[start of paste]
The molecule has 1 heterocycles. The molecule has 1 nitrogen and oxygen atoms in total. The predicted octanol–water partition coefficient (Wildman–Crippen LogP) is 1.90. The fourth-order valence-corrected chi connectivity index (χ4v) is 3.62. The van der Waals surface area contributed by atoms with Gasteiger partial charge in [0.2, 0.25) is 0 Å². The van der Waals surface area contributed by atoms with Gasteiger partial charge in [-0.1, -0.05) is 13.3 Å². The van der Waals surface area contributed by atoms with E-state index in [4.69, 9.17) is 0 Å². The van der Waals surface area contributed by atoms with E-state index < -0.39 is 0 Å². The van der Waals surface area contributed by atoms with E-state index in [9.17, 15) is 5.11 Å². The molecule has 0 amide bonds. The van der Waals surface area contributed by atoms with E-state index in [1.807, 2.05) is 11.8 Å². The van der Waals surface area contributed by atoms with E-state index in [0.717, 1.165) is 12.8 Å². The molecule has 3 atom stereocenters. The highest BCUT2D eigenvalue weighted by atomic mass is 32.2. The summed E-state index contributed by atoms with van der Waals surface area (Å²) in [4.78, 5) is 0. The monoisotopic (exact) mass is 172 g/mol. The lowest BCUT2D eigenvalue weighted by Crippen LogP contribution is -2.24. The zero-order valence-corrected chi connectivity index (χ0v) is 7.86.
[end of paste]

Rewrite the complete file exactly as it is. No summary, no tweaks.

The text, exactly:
The molecule has 1 heterocycles. The molecule has 1 nitrogen and oxygen atoms in total. The predicted octanol–water partition coefficient (Wildman–Crippen LogP) is 1.90. The fourth-order valence-corrected chi connectivity index (χ4v) is 3.62. The van der Waals surface area contributed by atoms with Gasteiger partial charge in [0.2, 0.25) is 0 Å². The van der Waals surface area contributed by atoms with Gasteiger partial charge in [-0.1, -0.05) is 13.3 Å². The van der Waals surface area contributed by atoms with E-state index in [4.69, 9.17) is 0 Å². The van der Waals surface area contributed by atoms with E-state index < -0.39 is 0 Å². The van der Waals surface area contributed by atoms with E-state index in [9.17, 15) is 5.11 Å². The molecule has 0 amide bonds. The van der Waals surface area contributed by atoms with E-state index in [1.807, 2.05) is 11.8 Å². The van der Waals surface area contributed by atoms with E-state index in [0.717, 1.165) is 12.8 Å². The molecule has 3 atom stereocenters. The highest BCUT2D eigenvalue weighted by atomic mass is 32.2. The summed E-state index contributed by atoms with van der Waals surface area (Å²) in [4.78, 5) is 0. The monoisotopic (exact) mass is 172 g/mol. The lowest BCUT2D eigenvalue weighted by Crippen LogP contribution is -2.24. The zero-order valence-corrected chi connectivity index (χ0v) is 7.86.